Canning the goosebumps

Carnation Milk is the best in the land,

Here I stand with a can in my hand,

No t*ts to pull, no hay to pitch,

Just punch a hole in the sunnovabitch!

This slogan for Carnation Milk, dating back to the early 1900s, is a classic example of first-wave advertising. In a simple, folksy style, it promises only nourishment and rest—needs which sit at the very base of Abraham Maslow’s hierarchically stacked pyramid of needs.

In the early 1900s, that was enough to get the job done. But today, we live in far more complicated times. Products in our overcrowded marketplace can no longer appeal to just the brain or just the stomach of their targeted consumer; they must vie for a share of the heart or even of the soul. Cos, that is where the feels and the goosebumps are. And, where the feels and the goosebumps are, Nike and Apple and Dove will tell you, is where the big money is.

Illustration: Bhaskaran Illustration: Bhaskaran

So, milk advertising can no longer be just about having no cow t*ts to pull. It can no longer even just croon “doodh doodh doodh doodh, doodh hai wonderful, pee sakte hain roz glassful,” like the immensely popular Operation Flood ad did in the nineties. It must reach higher.

Amul met with this challenge by dialing up patriotism and the need to succeed. They showcased folks from different regions and religions of India all knocking back their glassfuls of milk in their own inimitable style and forging ahead purposefully to create a united India powered by Amul Milk, to a kickass jingle that went, “Aagey badhta hai India, Amul Doodh peeta hai India”.

Bajaj gave us Buland Bharat ki Buland Tasveer, Hamara Bajaj. Mountain Dew spoke loftily about vanquishing not thirst but fear. Manyavar recently had Virat Kohli enthusing about how Hume toh bas khushi ka bahaana chahiye yaar, har tyohaar, India ka Tyohaar, and showcased every festival from Christmas to Eid to Gurpurab to Holi.

Last year Surf Excel showed a young Hindu girl shielding her younger Muslim friend from getting splattered by Holi balloons, so he could reach the mosque in clean clothes to say his namaz. The ad concluded that if getting dirty helps others, then Dirt is Good. A commendable, higher-ground, inclusive message nobody can object to, surely.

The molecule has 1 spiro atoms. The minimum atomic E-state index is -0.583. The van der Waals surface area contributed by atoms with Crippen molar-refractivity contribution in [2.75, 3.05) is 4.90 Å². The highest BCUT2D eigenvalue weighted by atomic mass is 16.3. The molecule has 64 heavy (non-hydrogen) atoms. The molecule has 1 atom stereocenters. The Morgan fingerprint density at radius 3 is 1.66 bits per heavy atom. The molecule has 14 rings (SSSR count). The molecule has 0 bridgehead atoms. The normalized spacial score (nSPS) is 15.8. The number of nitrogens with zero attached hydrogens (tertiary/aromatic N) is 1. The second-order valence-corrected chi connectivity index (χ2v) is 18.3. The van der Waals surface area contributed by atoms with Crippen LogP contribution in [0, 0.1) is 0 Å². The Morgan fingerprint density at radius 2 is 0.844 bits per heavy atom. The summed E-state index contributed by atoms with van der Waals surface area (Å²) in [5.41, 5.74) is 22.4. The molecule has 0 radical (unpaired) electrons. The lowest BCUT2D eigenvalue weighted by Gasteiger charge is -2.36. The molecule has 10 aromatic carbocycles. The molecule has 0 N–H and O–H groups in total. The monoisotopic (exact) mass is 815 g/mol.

But India has now become a country that objects to absolutely everything. This style of higher-ground advertising has now been condemned as “creative terrorism” by millions of right-wing trolls and Kangana Ranaut. And, Tanishq has had its knuckles sharply slapped for daring to show a Muslim family being nice to their Hindu daughter-in-law, and gifting her with a Tanishq gold set during her Godh Bharai ceremony.

Aukaat mein raho, the ad frat has sternly been told. Stick to your brief. Stay in your little idiot box. Talk about dirt removal and thirst-quenching, and cut and carat. No more lectures in acceptance, forgiveness and loving-kindness, and challenging of narrow thinking by detergents and dairy products and jewellers, please. No more thought-leadership, basically. No more battle for the heart of India. The heart of India must belong only to Ram, nobody else.

Where earlier, we were somehow investing in the exciting idea of a sparkling, progressive, large-hearted and pluralistic India, we are now just buying a gold necklace.

Our rulers are mandating advertising sans the feels and the goosebumps.

Heck, they are mandating life without the feels and the goosebumps.

Are we really gonna let them sell us that?